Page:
Wednesday, November 9, 2011

Canadian Priorities/Proclivities on Display at Shafia Trial

Christie Blatchford highlights what she calls a "funny moment" at the Shafia trial:
The limits of cross-cultural communications - despite the fact that these proceedings are being simultaneously translated from Farsi to English and back again - were illustrated in a funny moment late Tuesday.
Mr. Kemp was cross-examining the relative. The lawyer was asking questions about Zainab and her Pakistani boyfriend, and twice referred to him as "the Paki." The gasp of horror that went up in the courtroom was audible.
The discussion of murderous plans for teenage girls is one thing, but a breach of etiquette like that quite another: Such are the nuances of Canadian life that those girls weren't around long enough to learn.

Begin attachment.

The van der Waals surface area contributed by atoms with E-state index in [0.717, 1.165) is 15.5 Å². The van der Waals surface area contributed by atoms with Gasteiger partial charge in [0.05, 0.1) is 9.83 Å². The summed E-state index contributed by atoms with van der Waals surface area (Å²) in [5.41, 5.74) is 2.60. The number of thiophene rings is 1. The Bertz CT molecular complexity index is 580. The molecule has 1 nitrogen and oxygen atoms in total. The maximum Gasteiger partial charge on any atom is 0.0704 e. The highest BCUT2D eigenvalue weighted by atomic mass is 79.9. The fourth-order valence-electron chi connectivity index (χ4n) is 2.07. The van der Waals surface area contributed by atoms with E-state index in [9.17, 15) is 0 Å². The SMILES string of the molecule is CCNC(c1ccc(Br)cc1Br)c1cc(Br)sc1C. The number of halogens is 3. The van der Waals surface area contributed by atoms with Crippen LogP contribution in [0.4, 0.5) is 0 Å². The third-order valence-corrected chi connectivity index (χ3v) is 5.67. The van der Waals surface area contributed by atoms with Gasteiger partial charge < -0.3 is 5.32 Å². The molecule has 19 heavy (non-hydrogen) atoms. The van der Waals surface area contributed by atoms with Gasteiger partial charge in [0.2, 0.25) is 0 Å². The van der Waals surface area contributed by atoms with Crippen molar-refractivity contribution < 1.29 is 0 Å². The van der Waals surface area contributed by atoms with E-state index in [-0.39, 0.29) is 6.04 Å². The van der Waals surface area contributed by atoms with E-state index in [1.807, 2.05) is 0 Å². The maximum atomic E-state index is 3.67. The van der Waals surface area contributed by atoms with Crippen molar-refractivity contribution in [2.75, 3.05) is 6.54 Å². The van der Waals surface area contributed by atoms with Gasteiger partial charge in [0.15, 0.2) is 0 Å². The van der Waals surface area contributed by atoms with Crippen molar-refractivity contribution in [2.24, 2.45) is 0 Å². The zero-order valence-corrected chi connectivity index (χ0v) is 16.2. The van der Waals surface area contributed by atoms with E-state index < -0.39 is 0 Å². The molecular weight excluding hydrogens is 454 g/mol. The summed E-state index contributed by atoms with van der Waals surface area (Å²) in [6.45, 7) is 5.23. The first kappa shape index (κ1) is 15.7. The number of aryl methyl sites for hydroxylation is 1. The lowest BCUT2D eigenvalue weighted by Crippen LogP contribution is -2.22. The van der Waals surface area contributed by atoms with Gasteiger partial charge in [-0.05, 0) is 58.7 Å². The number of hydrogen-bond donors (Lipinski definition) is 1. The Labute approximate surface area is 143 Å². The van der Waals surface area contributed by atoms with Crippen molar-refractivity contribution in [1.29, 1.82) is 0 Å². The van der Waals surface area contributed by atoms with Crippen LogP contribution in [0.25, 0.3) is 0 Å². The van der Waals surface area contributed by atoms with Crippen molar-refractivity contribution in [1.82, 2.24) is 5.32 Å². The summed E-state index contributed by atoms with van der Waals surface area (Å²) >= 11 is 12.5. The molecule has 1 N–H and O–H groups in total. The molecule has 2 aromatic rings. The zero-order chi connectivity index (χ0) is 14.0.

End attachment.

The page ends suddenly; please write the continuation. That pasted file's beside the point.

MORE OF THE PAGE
With all due respect to Blatchford, who is doing a superb job covering the trial, the word I would use to describe that moment isn't "funny," it's "revealing." The moment shows how out to lunch we are after decades of "human-rightsy" brainwashing and multiculti bilge: An "honour crime" involving a dad murdering his teenage daughters and infertile and discarded first wife? Best not to dwell on it since it's a cultural matter, and, as per the Animal Farm-esque multiculti bleat, all cultures are equal and equally splendid (save that of the Western nation that has opened its doors to all the others). But let a racist word slip past your lips, and Canadians will recoil in horror, like Dracula encountering a cross, as the mere sound of it is more than they can bear.

Maybe Richard Warman can launch a Section-13 "human rights" complaint. On behalf of aggrieved and insulted Pakistani-Canadians, I mean.

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